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The Doors - Morrison Hotel CD (album) cover

MORRISON HOTEL

The Doors

 

Proto-Prog

3.18 | 211 ratings

From Progarchives.com, the ultimate progressive rock music website

friso
Prog Reviewer
3 stars The Doors - Morrison Hotel (1970)

This Rating is base on PROGRELATED, not PROG

Another album it though was underrated. The Doors left some of their psychedelica behind and got more into their 'gothic' blues sound with the angelic voices of lead singer Jim Morrison. Morrision Hotel became a highly relaxing blues rock album with no weak track among it, be it some are a bit simple from the compositional point of view. Still this is blues, and blues isn't always about the noodlings and intelligent chord progressions: it's about HOW it is played. If I'd give a rating for that single element of the music, it would be a masterpiece, but since we are on a progressive/related website I'll try to be more objective.

There are to sorts of songs on this album. The typical bluesy tracks and the more evolved tracks. Typical bluestracks are Roadhouse Blues, You make me Real, Piece Frog, Queen of the Highway and Maggie McHill. I talked enough about the bluesy side of the record, so I'm going to the discuss the other tracks here.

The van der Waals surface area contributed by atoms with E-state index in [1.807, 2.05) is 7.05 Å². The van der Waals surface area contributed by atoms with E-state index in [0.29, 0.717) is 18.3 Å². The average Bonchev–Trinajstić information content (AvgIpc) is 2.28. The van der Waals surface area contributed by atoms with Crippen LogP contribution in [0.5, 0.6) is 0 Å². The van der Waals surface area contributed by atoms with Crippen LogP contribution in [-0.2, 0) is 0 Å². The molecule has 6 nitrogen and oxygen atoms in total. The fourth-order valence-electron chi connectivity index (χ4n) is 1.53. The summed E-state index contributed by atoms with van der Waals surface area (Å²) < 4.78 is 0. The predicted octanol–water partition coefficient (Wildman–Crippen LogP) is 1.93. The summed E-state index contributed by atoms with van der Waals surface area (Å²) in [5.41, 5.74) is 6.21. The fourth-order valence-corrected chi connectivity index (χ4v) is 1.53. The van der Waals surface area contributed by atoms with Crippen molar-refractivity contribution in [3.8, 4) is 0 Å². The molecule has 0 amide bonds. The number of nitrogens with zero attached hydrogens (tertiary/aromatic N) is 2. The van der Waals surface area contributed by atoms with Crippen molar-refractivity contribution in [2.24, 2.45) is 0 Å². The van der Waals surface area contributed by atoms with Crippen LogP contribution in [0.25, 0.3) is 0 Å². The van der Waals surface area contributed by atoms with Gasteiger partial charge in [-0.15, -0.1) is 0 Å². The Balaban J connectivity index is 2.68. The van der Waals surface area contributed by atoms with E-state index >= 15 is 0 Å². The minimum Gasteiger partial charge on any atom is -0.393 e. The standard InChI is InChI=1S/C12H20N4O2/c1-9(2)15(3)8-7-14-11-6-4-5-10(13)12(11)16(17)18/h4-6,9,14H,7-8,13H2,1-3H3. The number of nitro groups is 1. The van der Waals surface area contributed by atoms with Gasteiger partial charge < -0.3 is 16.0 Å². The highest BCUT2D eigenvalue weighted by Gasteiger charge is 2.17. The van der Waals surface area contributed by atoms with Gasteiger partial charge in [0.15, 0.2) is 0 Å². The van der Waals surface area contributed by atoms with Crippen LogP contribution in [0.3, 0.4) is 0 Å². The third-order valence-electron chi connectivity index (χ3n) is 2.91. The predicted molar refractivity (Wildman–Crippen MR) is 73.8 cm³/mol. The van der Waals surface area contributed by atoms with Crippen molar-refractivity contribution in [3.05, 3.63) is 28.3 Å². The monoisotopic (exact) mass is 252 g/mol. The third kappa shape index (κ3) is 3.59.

Waiting for the Sun is one of the more progressive tracks by the Doors. It has an intelligent composition and some symphonic elements. Blue Sunday is one of my Doors favourites. This is pure devotion combined with a gentle approach on music, a quiet song, but emotionally deeply evolved. Great! Ship of Fools is darker song with a touchy, interesting middle section. The lyrics are as expected with such a title, critical to society. Spy falls between the bluess and the evolved songs. It's so atmospheric and even erotical that it's a track on it's own, your girlfriend will like this! Sing it for her! Indian Summer is a track like Blue Sunday, silent and devoted.

Conclusion. For proto-prog or related this is a great album. Doors fans should never skip on it and the critics might not been very accurate. They will tell you what this album doesn't have, but what about the things that replaces those elements? What's new about it? What's wrong with a great band playing great blues songs? Which songs can replace the pure magic of Blue Sunday, Spy and Indian Summer? Just because this isn't as great as some other Doors records, it doesn't mean it isn't an excellent addition still? Well.. I myself rate this as a highly rewarding album with a high level of relaxation abilities. Three stars! Just get it! Especially protoprogger, classic rock fans and those who have girlfriends/wives among us or want a relaxing blue sunday.

friso | 3/5 |

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